[aprssig] What is "TNC Channel Switching"?

Andrew Pavlin AndrewEMT at hotmail.com
Fri Apr 11 09:54:58 CDT 2014

Actually, there would be a reason to prohibit if the Kamtronics units couldn't handle it; they couldn't _transmit_ such packets to RF. 

But what software could attempt to send such packets in Command or Converse mode on a KPC? Nothing modern. KISS mode wouldn't have a problem.

Andrew, KA2DDO
Sent from my Verizon Wireless BlackBerry

-----Original Message-----
From: Rick Green <rtg at aapsc.com>
Sender: aprssig-bounces at tapr.org
Date: Fri, 11 Apr 2014 10:44:37 
To: TAPR APRS Mailing List<aprssig at tapr.org>
Reply-To: TAPR APRS Mailing List <aprssig at tapr.org>
Subject: Re: [aprssig] What is "TNC Channel Switching"?

On Fri, 11 Apr 2014, Stephen H. Smith wrote:

> The Kantronics "stream switch" characters were a way of accommodating 
> multiple logical channels in the 7-bit ASCII world that predated KISS, by 
> using two typeable characters that were not used much (at least in American 
> English and if you weren't a Unix programmer!).

That doesn't answer the OP's real question.  Is it necessary to treat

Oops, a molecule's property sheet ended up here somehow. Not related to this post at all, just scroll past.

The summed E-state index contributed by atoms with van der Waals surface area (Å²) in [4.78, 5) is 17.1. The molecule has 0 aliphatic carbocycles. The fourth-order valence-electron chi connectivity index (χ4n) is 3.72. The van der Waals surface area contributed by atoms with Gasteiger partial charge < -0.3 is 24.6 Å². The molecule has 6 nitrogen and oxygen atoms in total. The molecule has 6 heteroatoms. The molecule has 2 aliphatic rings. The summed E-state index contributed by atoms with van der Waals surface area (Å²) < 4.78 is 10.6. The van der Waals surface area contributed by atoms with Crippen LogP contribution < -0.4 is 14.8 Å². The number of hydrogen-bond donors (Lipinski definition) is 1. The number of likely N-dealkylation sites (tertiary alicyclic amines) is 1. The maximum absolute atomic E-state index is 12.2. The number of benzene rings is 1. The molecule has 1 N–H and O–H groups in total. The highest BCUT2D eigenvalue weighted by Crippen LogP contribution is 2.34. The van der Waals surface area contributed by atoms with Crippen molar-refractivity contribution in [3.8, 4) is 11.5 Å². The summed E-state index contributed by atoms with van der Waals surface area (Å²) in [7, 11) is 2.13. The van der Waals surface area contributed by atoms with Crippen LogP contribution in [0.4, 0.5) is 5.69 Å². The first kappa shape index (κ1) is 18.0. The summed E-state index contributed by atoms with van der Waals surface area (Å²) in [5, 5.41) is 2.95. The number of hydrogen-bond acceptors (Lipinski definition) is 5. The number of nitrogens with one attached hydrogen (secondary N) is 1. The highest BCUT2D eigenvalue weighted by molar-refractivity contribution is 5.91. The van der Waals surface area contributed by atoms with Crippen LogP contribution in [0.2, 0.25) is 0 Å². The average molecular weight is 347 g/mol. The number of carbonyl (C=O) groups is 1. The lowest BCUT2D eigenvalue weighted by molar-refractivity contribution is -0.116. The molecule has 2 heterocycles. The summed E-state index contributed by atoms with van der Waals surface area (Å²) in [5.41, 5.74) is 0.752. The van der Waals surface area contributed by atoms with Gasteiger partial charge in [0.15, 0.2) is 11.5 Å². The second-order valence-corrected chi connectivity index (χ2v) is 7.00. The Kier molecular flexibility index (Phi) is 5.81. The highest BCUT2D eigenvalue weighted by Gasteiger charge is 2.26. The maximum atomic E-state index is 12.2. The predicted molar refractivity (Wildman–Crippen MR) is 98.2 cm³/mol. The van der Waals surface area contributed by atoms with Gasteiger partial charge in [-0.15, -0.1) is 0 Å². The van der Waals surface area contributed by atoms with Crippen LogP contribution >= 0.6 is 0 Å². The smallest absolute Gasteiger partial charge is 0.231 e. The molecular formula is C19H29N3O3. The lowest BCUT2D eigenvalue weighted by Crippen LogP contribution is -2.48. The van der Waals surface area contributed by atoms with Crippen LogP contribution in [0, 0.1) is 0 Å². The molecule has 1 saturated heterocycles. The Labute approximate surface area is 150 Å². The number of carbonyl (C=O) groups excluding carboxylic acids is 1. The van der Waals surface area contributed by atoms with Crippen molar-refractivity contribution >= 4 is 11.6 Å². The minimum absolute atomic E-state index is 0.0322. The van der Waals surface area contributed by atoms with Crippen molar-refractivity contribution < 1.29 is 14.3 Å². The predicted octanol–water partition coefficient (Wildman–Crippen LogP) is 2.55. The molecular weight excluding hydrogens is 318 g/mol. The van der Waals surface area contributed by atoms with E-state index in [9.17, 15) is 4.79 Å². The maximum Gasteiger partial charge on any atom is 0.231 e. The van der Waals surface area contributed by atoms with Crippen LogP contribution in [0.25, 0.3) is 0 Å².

these characters as 'reserved', and prohibit their use within APRS 
   To answer this, I feel we need to know the answers to two other 
   Were the Kantronics dual-TNCs sensitive to these characters in received 
data on the radio side?  Would they cut off the current stream and switch 
the received data to the other radio in mid-packet??
   Did the Kantronics command language provide any way of 'escaping' these 
characters so that they could be embedded within packets?  It was 
mentioned that in practice they were 'prefixed' to a command to indicate 
which stream this command is to apply.  Is it possible that the TNC was 
ONLY sensitive to a stream switch character immediately after a ctrl-C as 
it enters command mode, or immediately after a carriage return if already 
in command mode?

If it can be shown that the Kantronics TNCs are only sensitive to these 
characters on the serial side, and as a prefix to a command, then there 
is no reason to prohibit their use within the protocol itself.

Rick Green, N8BJX

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